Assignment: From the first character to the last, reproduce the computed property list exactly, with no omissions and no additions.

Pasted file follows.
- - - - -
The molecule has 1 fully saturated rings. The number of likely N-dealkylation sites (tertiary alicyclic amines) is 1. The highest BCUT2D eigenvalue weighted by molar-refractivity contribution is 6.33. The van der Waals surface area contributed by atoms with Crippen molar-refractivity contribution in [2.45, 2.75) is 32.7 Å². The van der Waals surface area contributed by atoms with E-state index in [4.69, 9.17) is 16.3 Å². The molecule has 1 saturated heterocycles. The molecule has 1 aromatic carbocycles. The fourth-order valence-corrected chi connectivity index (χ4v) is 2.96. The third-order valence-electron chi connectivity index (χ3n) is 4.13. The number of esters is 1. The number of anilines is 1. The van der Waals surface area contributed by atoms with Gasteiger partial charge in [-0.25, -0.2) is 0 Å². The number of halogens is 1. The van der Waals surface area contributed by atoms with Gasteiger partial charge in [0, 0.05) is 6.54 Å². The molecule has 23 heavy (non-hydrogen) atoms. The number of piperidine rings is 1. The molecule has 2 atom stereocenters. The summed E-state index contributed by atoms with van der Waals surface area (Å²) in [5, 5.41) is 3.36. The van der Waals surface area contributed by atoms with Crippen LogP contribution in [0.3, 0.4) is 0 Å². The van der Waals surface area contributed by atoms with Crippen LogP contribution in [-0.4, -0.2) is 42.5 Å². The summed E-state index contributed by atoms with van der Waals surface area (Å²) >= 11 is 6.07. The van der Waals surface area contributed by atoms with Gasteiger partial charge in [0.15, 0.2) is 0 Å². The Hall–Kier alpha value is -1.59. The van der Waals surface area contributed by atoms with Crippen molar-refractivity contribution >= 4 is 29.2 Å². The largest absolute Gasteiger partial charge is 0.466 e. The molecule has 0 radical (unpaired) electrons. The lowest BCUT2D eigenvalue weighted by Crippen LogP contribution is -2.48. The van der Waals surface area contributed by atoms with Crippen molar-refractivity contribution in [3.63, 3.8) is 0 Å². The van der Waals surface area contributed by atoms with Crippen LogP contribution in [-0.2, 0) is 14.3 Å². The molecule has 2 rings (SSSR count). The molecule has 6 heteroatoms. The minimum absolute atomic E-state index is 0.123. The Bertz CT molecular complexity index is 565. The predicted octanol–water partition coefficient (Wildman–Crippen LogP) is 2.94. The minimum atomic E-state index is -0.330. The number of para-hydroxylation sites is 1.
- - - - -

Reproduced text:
The molecule has 1 fully saturated rings. The number of likely N-dealkylation sites (tertiary alicyclic amines) is 1. The highest BCUT2D eigenvalue weighted by molar-refractivity contribution is 6.33. The van der Waals surface area contributed by atoms with Crippen molar-refractivity contribution in [2.45, 2.75) is 32.7 Å². The van der Waals surface area contributed by atoms with E-state index in [4.69, 9.17) is 16.3 Å². The molecule has 1 saturated heterocycles. The molecule has 1 aromatic carbocycles. The fourth-order valence-corrected chi connectivity index (χ4v) is 2.96. The third-order valence-electron chi connectivity index (χ3n) is 4.13. The number of esters is 1. The number of anilines is 1. The van der Waals surface area contributed by atoms with Gasteiger partial charge in [-0.25, -0.2) is 0 Å². The number of halogens is 1. The van der Waals surface area contributed by atoms with Gasteiger partial charge in [0, 0.05) is 6.54 Å². The molecule has 23 heavy (non-hydrogen) atoms. The number of piperidine rings is 1. The molecule has 2 atom stereocenters. The summed E-state index contributed by atoms with van der Waals surface area (Å²) in [5, 5.41) is 3.36. The van der Waals surface area contributed by atoms with Crippen LogP contribution in [0.3, 0.4) is 0 Å². The van der Waals surface area contributed by atoms with Crippen LogP contribution in [-0.4, -0.2) is 42.5 Å². The summed E-state index contributed by atoms with van der Waals surface area (Å²) >= 11 is 6.07. The van der Waals surface area contributed by atoms with Gasteiger partial charge in [0.15, 0.2) is 0 Å². The Hall–Kier alpha value is -1.59. The van der Waals surface area contributed by atoms with Crippen molar-refractivity contribution >= 4 is 29.2 Å². The largest absolute Gasteiger partial charge is 0.466 e. The molecule has 0 radical (unpaired) electrons. The lowest BCUT2D eigenvalue weighted by Crippen LogP contribution is -2.48. The van der Waals surface area contributed by atoms with Crippen molar-refractivity contribution in [3.63, 3.8) is 0 Å². The van der Waals surface area contributed by atoms with Crippen LogP contribution in [-0.2, 0) is 14.3 Å². The molecule has 2 rings (SSSR count). The molecule has 6 heteroatoms. The minimum absolute atomic E-state index is 0.123. The Bertz CT molecular complexity index is 565. The predicted octanol–water partition coefficient (Wildman–Crippen LogP) is 2.94. The minimum atomic E-state index is -0.330. The number of para-hydroxylation sites is 1.